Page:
I don’t think I’m a particularly brilliant photographer. Sure, I’ve carved out a little niche here in a small part of the world and my landscape photography is relatively well known among the local community, but I’m no big-shot Instagram influencer, I haven’t got a nationally or internationally recognizable name, and I sure as s**t do not earn a living from photography.
I only started selling my photographs because there was a demand for them. Some local businesses contacted me and wanted to use my images and then my Facebook page grew popular and there was some demand for prints. So I set up an online store with Zenfolio and that pays for a new lens every now and then.
I’m not going to get rich doing photography but that was never my intention when I started going out into the landscape and photographing it. However, none of that means that I do not place a value — a personal or a monetary value — on my photographs.
Like many photographers, I am approached — fairly regularly — by organizations of one kind or another with a view to using my photographs for free. The communication always follows a similar pattern. They start by buttering me up, telling me how much they love my photography. Then they move on to this incredible opportunity that exists. Then they suggest a coming together of their opportunity and my photograph and, in return, they will give me a credit and perhaps the promise of ‘exposure’.
Or sometimes they will just talk about the opportunity and ask for the use of my photograph and when I say, “Sure thing, that’ll be $myveryreasonablefee,” they say, “Oh sorry, we have no budget — but think of all of that ‘free’ ‘exposure’.”
Now the kicker, from my point of view, is that the organizations that ask to use photographs for free are nearly always businesses of one kind or another. I’ve been contacted by various non-profit groups or charities over the years and they have always offered to pay for my photographs. And in many of those cases, having looked at their organizations, I have thanked them for offering to pay and then given them the image for free. Compare and contrast these two situations.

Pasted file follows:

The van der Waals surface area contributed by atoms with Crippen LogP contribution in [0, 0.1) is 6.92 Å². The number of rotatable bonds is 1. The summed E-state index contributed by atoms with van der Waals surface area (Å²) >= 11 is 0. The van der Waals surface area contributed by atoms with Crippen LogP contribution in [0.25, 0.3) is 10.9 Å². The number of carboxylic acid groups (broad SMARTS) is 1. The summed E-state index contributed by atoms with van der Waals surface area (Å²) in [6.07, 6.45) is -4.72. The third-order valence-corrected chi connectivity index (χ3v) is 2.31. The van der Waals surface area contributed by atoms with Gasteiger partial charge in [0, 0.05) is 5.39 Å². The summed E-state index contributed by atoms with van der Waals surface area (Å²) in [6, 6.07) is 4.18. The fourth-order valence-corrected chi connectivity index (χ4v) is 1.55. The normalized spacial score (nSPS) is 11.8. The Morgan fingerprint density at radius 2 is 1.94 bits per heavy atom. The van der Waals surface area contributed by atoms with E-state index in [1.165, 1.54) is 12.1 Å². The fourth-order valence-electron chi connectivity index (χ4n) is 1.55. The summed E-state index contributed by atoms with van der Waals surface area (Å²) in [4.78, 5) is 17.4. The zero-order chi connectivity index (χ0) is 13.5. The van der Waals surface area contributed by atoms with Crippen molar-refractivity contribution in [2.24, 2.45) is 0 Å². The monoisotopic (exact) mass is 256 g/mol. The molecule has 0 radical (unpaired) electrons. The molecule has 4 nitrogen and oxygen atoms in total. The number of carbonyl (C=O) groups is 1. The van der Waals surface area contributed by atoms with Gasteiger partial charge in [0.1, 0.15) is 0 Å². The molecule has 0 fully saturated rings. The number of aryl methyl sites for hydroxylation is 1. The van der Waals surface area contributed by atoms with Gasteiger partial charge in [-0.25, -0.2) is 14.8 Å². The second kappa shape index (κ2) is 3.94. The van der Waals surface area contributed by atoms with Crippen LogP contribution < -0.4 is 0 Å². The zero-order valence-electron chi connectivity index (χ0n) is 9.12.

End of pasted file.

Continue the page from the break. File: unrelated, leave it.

I was emailed by a local non-profit Aboriginal Child and Family Centre. They reached out to me with a view to purchasing a high-resolution digital image from me. They didn’t quibble about it — they just offered to pay. So I had a look at their website and immediately offered them the image for nothing — they’re doing a great job and I’d rather they spent their money on their mission.
Then there’s the massive real estate company. They produce a glossy magazine every quarter and they like to stick a photograph of a local scene on the cover. They emailed me and said how much they liked my photographs and asked to use an image for ‘credit’ on the cover.
Just to qualify this — we’re not talking about a lifestyle magazine or a regional guide — this is a commercial brochure full of nothing but real estate listings. And let’s be completely honest about this: there is no cachet involved in having your photograph on the front of a junk mail real estate catalog that will end up as landfill inside a week.
So I politely declined the offer, told them that I never release my work for ‘credit’ (because in all my years in photography it has never benefited me) and wished them luck. There’s no need to be rude, particularly since the person emailing is probably doing so under instruction from a supervisor further up the organization.